Software Design Using C++
What is a Queue?
A queue is a "waiting line" type of data structure. Much like with a stack,
you can insert items into a queue and remove items from a queue. However,
a queue has "first come, first served" behavior in that the first item
inserted into the queue is the first one removed. This is sometimes
abbreviated FIFO (first in, first out). A queue is also a LILO (last in,
last out) data structure. Thus, items are removed from the queue in the
very same order in which they were put into the queue in the first place.
Uses of Queues
Queues are commonly used in operating systems and other software where some
sort of waiting line has to be maintained for obtaining access to a resource.
For example, an operating system may keep a queue of processes that are
waiting to run on the CPU. It might also keep a queue of print jobs that
are waiting to be printed on a printer. Queues are also used in simulations
of stores and their waiting lines at the check-out counters.
A Linked List Implementation
The first five files above are the same as the files by the same names in
the section on stacks. Then the
queue.h file sets up the following
abstract base class:
virtual void Insert(const ItemType & Item) = 0;
virtual void Remove(ItemType & Item) = 0;
virtual bool Empty(void) const = 0;
Thus we know that we will have
Empty functions. The
then derives the following class by public inheritance:
class LstQueClass: public QueBaseClass
bool Empty(void) const;
void Insert(const ItemType & Item);
void Remove(ItemType & Item);
ListClass List; // an embedded List object
As with a stack, a queue object (a
LstQueClass object to be
precise) contains an embedded list for holding the data. The implementation
of the three queue functions is easy, since we can simply call upon the
appropriate list-processing functions. To insert an item into a queue, we
insert it at the rear of the embedded list. To remove an item from a queue,
we remove it from the front of the list. See
for the details. Then look at
quetest.cpp for a test program
that tries out a queue object.
An Array Implementation
It is also possible to implement queues so that a queue object uses an array
to hold the data. For example, if we use an array that can hold 5
items, we might have a picture like the following:
This picture shows that the queue contains (in order): 28, 70, 33, 125.
Note that 0 for
Front indicates that the first
item in the queue is the 28, the item at index 0. Similarly, the 3 for
Rear shows that the last item in the queue is the 125, the item
at index 3. Of course, 4 for
Count tells us that there are
currently 4 items in the queue.
Let's now remove an item from the queue. Of course, we always remove from
the front, so the 28 is removed. The new picture of the queue is as follows:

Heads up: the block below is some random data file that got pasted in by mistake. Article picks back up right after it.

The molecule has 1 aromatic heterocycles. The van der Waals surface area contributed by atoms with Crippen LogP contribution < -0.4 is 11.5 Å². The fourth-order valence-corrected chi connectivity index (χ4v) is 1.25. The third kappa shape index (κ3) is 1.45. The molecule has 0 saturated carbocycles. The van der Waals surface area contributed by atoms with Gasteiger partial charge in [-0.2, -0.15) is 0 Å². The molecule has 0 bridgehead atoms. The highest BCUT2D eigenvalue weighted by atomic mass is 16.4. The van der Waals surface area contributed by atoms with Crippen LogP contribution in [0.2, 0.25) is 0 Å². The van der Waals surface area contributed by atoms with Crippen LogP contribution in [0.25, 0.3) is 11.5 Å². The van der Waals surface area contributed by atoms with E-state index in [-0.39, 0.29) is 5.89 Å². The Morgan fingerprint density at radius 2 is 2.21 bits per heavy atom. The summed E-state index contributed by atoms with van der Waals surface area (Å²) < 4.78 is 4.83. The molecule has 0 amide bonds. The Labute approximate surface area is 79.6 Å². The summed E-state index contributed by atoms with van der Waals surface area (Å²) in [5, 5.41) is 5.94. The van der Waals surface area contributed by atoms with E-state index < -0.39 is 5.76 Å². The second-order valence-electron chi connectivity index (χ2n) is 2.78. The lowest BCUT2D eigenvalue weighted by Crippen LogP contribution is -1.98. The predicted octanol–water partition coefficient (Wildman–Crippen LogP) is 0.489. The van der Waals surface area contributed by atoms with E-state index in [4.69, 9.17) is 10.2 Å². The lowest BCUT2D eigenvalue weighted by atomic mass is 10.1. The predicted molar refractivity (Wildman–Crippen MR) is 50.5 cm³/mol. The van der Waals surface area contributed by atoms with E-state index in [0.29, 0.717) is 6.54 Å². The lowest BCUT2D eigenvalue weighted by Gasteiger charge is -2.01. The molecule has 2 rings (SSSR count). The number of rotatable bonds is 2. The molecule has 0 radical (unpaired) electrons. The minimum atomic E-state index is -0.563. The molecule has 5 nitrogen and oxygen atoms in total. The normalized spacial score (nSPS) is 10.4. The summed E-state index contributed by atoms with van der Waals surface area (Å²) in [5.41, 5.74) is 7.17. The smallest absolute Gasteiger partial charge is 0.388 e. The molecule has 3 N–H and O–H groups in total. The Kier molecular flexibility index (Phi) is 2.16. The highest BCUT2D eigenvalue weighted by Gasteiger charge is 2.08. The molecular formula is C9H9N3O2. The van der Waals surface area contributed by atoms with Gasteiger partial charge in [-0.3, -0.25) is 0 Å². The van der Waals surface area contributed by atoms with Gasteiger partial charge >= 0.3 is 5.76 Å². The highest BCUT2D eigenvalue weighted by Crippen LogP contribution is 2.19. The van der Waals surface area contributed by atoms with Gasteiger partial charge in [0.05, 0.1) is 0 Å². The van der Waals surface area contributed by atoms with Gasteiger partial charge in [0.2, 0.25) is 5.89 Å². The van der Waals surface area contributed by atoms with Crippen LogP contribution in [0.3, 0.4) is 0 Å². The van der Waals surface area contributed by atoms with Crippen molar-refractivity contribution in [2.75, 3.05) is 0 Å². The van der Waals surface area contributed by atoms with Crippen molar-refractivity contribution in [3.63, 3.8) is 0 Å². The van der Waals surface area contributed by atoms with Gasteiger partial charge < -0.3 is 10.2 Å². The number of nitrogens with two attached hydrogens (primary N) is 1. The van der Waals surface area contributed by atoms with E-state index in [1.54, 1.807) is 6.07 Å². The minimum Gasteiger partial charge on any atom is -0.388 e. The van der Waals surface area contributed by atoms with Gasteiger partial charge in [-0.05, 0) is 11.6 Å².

Note that no attempt is made to overwrite the 28. The key is to change the
Front index to show that the queue now runs from index 1 to
index 3, that is, the queue contains 70, 33, 125. The 28 is still sitting
in there as garbage data.
Next, let's insert 64. This leads to the following picture. Note that
we insert at the rear of the queue, of course.
Let's next insert 99. You might think that we are out of luck since the last
item inserted went at the top index in the array. In such a case you just
wrap around to the start of the array and use index 0 if it is unused. This
is sometimes referred to as a "circular array", since the effect is the same
as what you would get by pasting the two ends of the array together to form
a circle. The picture of the queue follows:
Note that the queue is now filled, as you can easily tell by looking at the
A complete example program that uses an array-based queue is given in the
following files. The particular test program is essentially the same as the
one we used to try out a list-based queue. The first two files are exactly
the same as before.
In looking at arrqueue.h and
arrqueue.cpp you see that we derived the
Count. However, we could remove additional items. Once that is
done, new items could be inserted. We might wrap around the array many times
in the course of using this queue!
ArrQueClass by public inheritance from the
abstract base class
QueBaseClass. A constructor was added so that the
Count fields of
the newly constructed object are correctly initialized for an empty queue.
(To see why
Rear is initialized as it is, draw a picture of
what happens when the first item is inserted into the newly created queue.)
A private helping function, called
Advance, is set up so that
we can just call it anytime we want to advance the
Rear to the next index (with wrap around). Note that it is
an inline function for efficiency.
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